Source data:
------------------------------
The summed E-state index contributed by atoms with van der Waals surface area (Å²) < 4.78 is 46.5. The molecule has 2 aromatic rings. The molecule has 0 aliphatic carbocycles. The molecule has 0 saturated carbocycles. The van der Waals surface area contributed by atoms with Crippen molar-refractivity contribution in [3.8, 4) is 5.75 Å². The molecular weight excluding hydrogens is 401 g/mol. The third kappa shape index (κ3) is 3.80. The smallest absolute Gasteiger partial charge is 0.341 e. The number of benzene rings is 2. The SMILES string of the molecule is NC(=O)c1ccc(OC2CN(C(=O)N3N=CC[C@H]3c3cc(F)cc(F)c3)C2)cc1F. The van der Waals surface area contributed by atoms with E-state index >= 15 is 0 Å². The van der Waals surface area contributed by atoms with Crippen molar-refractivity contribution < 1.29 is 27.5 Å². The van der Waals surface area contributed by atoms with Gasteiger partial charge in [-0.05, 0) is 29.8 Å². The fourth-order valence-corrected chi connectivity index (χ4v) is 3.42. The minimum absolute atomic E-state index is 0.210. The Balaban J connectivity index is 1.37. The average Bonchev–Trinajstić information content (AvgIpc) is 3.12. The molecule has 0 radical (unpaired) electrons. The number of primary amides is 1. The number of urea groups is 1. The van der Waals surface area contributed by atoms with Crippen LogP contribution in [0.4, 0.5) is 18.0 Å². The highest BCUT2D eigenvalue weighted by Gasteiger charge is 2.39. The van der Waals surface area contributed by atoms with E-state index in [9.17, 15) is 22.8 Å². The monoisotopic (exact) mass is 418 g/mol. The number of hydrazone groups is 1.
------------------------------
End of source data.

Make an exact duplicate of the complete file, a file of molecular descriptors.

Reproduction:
The summed E-state index contributed by atoms with van der Waals surface area (Å²) < 4.78 is 46.5. The molecule has 2 aromatic rings. The molecule has 0 aliphatic carbocycles. The molecule has 0 saturated carbocycles. The van der Waals surface area contributed by atoms with Crippen molar-refractivity contribution in [3.8, 4) is 5.75 Å². The molecular weight excluding hydrogens is 401 g/mol. The third kappa shape index (κ3) is 3.80. The smallest absolute Gasteiger partial charge is 0.341 e. The number of benzene rings is 2. The SMILES string of the molecule is NC(=O)c1ccc(OC2CN(C(=O)N3N=CC[C@H]3c3cc(F)cc(F)c3)C2)cc1F. The van der Waals surface area contributed by atoms with E-state index >= 15 is 0 Å². The van der Waals surface area contributed by atoms with Crippen molar-refractivity contribution < 1.29 is 27.5 Å². The van der Waals surface area contributed by atoms with Gasteiger partial charge in [-0.05, 0) is 29.8 Å². The fourth-order valence-corrected chi connectivity index (χ4v) is 3.42. The minimum absolute atomic E-state index is 0.210. The Balaban J connectivity index is 1.37. The average Bonchev–Trinajstić information content (AvgIpc) is 3.12. The molecule has 0 radical (unpaired) electrons. The number of primary amides is 1. The number of urea groups is 1. The van der Waals surface area contributed by atoms with Crippen LogP contribution in [0.4, 0.5) is 18.0 Å². The highest BCUT2D eigenvalue weighted by Gasteiger charge is 2.39. The van der Waals surface area contributed by atoms with E-state index in [9.17, 15) is 22.8 Å². The monoisotopic (exact) mass is 418 g/mol. The number of hydrazone groups is 1.